Allen Institute for Cell Science Extends Agreement with Coriell Institute for Medical Research

The Allen Institute has extended its contract with the Coriell Institute for Medical Research for the storage and distribution of its Allen Cell Collection, a cutting-edge collection of gene-edited human induced pluripotent stem cell lines. This collection was launched in 2016 with five cell lines, and since has grown to include more than 40 lines. The new agreement will continue this relationship for an additional three years.

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Six patients with rare blood disease are doing well after gene therapy clinical trial

UCLA researchers are part of an international team that reported the use of a stem cell gene therapy to treat nine people with the rare, inherited blood disease known as X-linked chronic granulomatous disease, or X-CGD. Six of those patients are now in remission and have stopped other treatments. Before now, people with X-CGD – which causes recurrent infections, prolonged hospitalizations for treatment, and a shortened lifespan – had to rely on bone marrow donations for a chance at remission.

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Researchers create accurate model of organ scarring using stem cells in a lab

A team led by Dr. Brigitte Gomperts at UCLA has developed a “scar in a dish” model that uses multiple types of cells derived from human stem cells to closely mimic the progressive scarring that occurs in human organs. The researchers used this model to identify a drug candidate that stopped the progression of and even reversed fibrosis in animal models.

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New Mayo Clinic studies to be presented at American Society of Hematology meeting

Mayo Clinic researchers will present findings at the American Society of Hematology Annual Meeting Dec. 7–10 in Orlando.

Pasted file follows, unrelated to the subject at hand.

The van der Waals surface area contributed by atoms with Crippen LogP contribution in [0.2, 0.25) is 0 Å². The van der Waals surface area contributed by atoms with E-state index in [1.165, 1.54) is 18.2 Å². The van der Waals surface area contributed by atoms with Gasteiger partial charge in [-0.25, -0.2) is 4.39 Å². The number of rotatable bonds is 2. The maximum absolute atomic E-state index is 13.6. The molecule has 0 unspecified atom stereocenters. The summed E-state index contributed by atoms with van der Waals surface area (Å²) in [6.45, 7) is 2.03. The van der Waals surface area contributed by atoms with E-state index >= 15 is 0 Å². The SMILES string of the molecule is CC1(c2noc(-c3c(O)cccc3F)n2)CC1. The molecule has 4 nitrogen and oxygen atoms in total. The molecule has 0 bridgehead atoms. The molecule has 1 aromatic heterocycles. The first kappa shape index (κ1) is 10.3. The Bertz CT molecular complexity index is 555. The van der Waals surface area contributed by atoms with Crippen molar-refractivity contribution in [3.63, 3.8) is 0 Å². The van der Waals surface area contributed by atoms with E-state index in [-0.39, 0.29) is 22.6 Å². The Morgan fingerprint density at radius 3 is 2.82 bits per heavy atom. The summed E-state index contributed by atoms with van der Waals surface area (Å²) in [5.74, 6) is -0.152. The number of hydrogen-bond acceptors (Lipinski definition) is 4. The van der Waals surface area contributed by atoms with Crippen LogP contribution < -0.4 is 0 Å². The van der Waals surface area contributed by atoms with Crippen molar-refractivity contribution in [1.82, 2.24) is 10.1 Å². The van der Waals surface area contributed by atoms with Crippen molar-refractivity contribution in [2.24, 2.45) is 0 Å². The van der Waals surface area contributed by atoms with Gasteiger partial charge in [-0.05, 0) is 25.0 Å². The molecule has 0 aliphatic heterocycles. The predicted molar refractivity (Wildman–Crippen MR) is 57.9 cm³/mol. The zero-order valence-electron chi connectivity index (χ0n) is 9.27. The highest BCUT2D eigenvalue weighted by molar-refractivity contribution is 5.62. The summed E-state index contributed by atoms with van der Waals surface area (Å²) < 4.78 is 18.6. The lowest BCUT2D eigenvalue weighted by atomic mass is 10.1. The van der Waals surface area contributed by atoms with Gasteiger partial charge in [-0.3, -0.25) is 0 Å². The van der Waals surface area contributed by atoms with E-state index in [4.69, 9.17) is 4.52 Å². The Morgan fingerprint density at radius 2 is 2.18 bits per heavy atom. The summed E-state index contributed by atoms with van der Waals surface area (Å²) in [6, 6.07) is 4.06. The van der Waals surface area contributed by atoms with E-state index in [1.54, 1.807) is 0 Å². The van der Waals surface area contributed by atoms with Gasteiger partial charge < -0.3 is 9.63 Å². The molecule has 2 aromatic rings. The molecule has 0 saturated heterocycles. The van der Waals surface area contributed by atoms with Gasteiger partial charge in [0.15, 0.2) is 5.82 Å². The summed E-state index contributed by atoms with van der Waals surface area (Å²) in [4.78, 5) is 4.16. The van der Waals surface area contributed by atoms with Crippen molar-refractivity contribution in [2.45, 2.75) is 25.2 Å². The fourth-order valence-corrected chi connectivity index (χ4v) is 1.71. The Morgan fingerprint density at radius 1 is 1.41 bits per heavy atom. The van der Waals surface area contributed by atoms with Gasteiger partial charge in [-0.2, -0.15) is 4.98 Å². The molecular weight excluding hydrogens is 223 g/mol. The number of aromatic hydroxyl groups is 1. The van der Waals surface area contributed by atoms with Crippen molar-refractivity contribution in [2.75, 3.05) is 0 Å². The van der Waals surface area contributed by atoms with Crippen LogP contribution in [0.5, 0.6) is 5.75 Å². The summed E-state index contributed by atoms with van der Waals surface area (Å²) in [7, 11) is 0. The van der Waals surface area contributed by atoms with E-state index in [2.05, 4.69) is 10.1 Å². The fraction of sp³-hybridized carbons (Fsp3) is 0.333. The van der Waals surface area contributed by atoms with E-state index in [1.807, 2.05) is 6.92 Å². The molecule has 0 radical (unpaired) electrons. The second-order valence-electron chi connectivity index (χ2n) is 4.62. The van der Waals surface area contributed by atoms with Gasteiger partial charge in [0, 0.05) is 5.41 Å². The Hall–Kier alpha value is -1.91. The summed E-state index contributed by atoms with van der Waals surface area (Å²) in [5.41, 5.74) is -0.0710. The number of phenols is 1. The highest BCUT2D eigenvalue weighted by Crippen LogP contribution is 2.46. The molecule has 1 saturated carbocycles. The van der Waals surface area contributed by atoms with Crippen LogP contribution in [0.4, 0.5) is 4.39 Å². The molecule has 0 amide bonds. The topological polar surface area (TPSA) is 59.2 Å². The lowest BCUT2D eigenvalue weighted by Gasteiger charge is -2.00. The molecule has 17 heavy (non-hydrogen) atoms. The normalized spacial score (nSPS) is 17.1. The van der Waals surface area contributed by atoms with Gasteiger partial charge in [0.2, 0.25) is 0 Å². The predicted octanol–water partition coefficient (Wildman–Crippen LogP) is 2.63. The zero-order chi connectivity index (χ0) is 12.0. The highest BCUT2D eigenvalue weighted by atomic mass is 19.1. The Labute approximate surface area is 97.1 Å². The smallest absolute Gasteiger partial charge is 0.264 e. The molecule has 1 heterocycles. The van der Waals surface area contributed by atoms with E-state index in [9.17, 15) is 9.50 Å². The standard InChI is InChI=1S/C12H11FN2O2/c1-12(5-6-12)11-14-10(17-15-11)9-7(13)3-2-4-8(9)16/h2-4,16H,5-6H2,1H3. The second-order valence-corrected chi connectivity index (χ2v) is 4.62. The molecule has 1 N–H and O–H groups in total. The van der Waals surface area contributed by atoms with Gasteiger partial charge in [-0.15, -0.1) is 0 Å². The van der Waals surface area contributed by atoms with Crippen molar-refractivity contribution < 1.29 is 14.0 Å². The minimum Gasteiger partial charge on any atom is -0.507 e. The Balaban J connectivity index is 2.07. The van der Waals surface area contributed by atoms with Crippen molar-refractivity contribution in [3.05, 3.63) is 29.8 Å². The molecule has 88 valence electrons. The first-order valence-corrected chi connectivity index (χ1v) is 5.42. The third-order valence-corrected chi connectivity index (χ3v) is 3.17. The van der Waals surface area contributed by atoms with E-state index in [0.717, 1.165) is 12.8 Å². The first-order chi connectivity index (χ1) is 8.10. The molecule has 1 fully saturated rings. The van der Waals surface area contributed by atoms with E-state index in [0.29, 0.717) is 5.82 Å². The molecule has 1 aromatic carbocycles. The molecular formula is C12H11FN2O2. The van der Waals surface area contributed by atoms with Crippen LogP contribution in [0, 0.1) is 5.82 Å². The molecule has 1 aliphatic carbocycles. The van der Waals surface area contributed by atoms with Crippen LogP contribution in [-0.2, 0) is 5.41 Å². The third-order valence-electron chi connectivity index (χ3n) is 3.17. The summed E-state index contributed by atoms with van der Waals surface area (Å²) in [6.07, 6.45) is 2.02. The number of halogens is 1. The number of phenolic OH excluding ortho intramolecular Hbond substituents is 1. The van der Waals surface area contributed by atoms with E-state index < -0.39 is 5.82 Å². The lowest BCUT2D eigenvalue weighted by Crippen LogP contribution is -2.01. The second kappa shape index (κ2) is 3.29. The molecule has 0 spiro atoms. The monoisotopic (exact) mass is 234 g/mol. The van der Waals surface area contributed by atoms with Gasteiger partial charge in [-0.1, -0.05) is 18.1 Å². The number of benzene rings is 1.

New Mayo Clinic studies to be presented include:
DNA analysis identifies elevated risk factor for myeloma in individuals of African ancestry
Study identifies more precise assessment measures for patients newly diagnosed with chronic lymphocytic leukemia
Researchers develop method to assess cancer-fighting cell therapy’s effectiveness

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Stem Cells Don’t Take the Day Off on Thanksgiving

While most of us are enjoying the traditional turkey and pumpkin pie on Thanksgiving Day, employees at Cedars-Sinai will be hand-feeding stem cells their special daily formula, carefully monitoring the incubator temperatures and caring for the cells that may become part of important research that could one day lead to treatments for diseases that have plagued humans for years.

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Guarding against a devastating tropical disease

Schistosomiasis is one of the most devastating tropical diseases in the world, second only to malaria in its prevalence. The only treatment currently used is extremely limited in its effectiveness and in who it can help. The Newmark Lab wants to develop something that protects people from being infected in the first place.

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‘It’s not about just surviving. It’s about seeing my patients living normally’

Dr. Eugene Chang was 25, recently engaged and halfway through a physical medicine and rehabilitation residency in Vancouver when he started feeling sick. Fatigue, dizziness and nausea took over his normally active lifestyle. Suddenly his bike to work was not so easy.

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